reforming the blade tip with a material by removing the damaged tip and bonding the material to a remaining portion of the turbine blade, the material is equivalent in composition to the metallic coating material used for the turbine blade and the material comprising a rare earth element content in the range of 5-1000 ppm.
2. The method of repairing a tip of a turbine blade as claimed in claim 1,
the method comprising the steps of: removing the damaged tip to provide a preform end surface on the blade, while retaining the coating on an outer wall adjacent the preform end surface;
bonding tip material to the preform end surface to provide a repaired member preform having a second length greater than a designed length of the blade; and
removing a portion of the tip material to provide the blade with a repaired member tip and with substantially the designed length, while retaining the coating on the wall adjacent the repaired member tip.
3. A method of repairing a tip of a turbine blade as claimed in claim 1,
wherein the tip material is deposited by laser welding or TIG welding or plasma arc spraying or HVOF or galvanic deposition.
4. A method of repairing a tip of a turbine blade as claimed in claim 1,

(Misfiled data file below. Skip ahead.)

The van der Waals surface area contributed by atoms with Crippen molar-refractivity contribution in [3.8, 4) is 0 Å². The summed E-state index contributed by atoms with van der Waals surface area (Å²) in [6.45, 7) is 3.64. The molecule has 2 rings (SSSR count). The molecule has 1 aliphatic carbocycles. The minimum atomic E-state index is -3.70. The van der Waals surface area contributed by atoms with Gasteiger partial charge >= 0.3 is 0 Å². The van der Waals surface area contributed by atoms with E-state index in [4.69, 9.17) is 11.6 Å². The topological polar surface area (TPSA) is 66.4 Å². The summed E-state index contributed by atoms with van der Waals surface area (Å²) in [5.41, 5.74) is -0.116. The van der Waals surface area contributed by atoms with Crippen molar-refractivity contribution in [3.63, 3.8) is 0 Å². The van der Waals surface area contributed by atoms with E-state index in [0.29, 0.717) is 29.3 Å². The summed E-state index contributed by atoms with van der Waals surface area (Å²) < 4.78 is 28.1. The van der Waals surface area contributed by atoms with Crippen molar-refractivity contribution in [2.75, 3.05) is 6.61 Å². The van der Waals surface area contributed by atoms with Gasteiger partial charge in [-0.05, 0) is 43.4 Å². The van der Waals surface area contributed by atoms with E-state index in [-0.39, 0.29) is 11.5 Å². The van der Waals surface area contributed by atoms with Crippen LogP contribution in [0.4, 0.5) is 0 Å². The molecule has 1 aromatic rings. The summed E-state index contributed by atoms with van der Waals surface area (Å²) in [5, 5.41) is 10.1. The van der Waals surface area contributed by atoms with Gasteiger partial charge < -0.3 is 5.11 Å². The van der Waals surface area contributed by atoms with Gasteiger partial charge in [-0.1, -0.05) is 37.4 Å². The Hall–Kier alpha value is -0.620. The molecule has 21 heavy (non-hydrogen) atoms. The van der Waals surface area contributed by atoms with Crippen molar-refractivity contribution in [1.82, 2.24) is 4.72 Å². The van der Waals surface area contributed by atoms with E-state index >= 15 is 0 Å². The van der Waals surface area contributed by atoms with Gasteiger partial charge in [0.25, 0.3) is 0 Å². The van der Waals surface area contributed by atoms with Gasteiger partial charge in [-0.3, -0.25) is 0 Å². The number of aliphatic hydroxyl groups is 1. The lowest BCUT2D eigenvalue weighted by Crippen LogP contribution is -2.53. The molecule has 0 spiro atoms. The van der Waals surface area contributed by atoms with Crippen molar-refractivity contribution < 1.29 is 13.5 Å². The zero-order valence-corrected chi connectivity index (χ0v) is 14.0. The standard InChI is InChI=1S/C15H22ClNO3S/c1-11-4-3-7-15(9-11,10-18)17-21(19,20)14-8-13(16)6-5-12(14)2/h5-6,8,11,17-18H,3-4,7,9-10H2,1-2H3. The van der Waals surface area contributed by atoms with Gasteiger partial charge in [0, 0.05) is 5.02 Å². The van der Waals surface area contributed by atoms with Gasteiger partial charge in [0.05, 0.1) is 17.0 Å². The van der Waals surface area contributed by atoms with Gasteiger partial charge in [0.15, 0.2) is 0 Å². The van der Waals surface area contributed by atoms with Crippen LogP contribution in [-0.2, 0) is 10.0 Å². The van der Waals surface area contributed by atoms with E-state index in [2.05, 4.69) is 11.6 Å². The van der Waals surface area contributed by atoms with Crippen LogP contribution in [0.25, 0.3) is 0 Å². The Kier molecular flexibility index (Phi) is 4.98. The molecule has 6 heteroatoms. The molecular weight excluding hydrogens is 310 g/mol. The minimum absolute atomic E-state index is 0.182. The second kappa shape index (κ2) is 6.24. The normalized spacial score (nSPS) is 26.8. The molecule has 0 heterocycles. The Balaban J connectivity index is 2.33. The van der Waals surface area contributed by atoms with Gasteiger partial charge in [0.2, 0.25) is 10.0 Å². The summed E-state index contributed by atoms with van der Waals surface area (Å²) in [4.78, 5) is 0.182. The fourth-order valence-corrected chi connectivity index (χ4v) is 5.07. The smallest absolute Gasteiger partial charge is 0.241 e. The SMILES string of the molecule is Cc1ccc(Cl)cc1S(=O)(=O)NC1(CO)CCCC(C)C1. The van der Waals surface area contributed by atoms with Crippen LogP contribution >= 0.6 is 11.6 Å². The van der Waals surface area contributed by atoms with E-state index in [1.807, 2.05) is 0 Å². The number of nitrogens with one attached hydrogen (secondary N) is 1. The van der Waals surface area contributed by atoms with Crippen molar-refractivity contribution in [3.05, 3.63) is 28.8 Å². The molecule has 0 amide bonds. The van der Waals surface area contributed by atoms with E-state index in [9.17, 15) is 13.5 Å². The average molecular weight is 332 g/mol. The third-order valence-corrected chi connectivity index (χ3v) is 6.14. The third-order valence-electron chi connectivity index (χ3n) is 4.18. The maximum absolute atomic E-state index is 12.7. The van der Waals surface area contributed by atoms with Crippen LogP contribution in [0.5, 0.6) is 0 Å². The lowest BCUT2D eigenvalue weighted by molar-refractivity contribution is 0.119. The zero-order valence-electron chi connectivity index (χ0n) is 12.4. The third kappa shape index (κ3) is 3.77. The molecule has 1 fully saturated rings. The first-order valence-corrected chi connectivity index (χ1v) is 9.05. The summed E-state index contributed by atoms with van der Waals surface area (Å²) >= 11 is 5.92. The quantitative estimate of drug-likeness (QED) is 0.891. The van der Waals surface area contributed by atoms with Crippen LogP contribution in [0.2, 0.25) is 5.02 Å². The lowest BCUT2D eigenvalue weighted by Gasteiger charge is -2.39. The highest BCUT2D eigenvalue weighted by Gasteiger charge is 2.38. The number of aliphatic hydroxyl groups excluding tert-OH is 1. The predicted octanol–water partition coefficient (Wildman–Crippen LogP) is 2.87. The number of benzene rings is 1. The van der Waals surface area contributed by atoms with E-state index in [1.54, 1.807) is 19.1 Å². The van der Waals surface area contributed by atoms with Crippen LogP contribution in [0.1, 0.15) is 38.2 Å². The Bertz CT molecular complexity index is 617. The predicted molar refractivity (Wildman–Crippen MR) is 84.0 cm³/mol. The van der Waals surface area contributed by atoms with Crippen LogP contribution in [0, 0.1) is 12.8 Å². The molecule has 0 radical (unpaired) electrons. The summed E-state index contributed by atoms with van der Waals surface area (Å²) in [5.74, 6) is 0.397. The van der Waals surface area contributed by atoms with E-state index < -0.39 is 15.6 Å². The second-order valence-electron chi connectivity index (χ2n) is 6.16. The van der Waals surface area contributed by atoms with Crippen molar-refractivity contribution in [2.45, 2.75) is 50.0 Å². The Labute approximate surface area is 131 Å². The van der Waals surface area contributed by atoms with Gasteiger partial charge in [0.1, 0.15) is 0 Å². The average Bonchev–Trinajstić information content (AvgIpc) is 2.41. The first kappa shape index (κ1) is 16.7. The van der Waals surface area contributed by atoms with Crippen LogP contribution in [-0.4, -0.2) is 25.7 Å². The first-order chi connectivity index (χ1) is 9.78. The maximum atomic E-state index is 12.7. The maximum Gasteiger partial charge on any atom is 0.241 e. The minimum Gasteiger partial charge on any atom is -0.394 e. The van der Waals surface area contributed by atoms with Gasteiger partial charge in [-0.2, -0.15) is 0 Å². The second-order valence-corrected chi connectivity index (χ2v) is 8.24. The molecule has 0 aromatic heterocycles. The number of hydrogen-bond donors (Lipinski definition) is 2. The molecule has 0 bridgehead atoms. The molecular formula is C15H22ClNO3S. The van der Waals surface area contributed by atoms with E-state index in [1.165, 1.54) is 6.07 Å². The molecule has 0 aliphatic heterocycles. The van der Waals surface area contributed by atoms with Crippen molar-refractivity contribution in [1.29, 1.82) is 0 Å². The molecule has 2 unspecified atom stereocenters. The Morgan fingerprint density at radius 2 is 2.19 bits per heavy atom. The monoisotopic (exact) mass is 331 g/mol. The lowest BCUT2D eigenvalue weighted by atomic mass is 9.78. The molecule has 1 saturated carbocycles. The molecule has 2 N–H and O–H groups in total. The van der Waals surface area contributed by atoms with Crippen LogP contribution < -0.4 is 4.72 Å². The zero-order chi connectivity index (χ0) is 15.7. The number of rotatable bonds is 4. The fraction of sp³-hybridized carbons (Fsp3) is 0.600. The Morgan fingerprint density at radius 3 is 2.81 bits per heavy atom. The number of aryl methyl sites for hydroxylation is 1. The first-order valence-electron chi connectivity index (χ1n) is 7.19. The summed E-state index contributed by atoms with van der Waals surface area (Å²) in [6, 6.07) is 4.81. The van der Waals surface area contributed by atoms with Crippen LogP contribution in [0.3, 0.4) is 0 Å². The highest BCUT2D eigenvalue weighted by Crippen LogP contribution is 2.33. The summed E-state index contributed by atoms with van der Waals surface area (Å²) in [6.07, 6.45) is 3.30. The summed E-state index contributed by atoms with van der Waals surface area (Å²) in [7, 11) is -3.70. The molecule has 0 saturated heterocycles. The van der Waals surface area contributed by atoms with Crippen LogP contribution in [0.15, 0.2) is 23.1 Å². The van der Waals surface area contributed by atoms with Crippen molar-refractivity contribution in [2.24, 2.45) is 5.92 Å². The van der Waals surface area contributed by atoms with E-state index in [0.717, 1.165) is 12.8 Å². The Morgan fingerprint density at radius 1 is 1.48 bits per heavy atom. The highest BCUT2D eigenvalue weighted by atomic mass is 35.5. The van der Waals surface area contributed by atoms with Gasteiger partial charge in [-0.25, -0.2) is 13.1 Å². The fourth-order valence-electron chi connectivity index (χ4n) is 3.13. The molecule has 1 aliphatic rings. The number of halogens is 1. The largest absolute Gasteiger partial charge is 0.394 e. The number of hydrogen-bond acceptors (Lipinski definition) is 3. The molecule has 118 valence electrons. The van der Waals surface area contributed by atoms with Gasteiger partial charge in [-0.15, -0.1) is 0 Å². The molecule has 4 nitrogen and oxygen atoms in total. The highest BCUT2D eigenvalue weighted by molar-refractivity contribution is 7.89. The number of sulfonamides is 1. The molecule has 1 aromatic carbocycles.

the turbine blade being a single crystal, the method comprising: depositing the tip material by brazing a preform to the blade tip, the preform having a preferred crystallographic orientation relative to the single crystal blade.
5. A method of repairing a tip of a single crystal turbine blade as claimed in claim 4,
wherein a total misorientation between the preform and blade is not greater than 15°.
6. A method of repairing a tip of a turbine blade as claimed in claim 1, the material comprising a rare earth element content in the range of 15-200 ppm.
7. A method of repairing a tip of a turbine blade as claimed in claim 1, the material comprising a Ytrium content in the range of 5-1000 ppm.
US09821091 2000-04-03 2001-03-30 Tip material for a turbine blade and method of manufacturing or repairing a tip of a turbine blade Active US6588103B2 (en)

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EP00107245.3 2000-04-03
EP20000107245 EP1143030A1 (en) 2000-04-03 2000-04-03 Tip material for a turbine blade and method of manufacturing or repairing a tip of a turbine blade
EP00107245 2000-04-03

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US6720087B2 (en) 2001-07-13 2004-04-13 Alstom Technology Ltd Temperature stable protective coating over a metallic substrate surface
US20050120555A1 (en) * 2003-10-10 2005-06-09 Snecma Moteurs Process for repairing metallic pieces especially turbine blades of a gas turbine motor
US20060035068A1 (en) * 2002-09-24 2006-02-16 Ishikawajima-Harima Heavy Industries Co., Ltd. Method for coating sliding surface of high-temperature member, high-temperature member and electrode for electro-discharge surface treatment
US20060218788A1 (en) * 2005-03-30 2006-10-05 Snecma Services Method of manufacturing a hollow blade that includes a recessed tip cap and method of reparing such a blade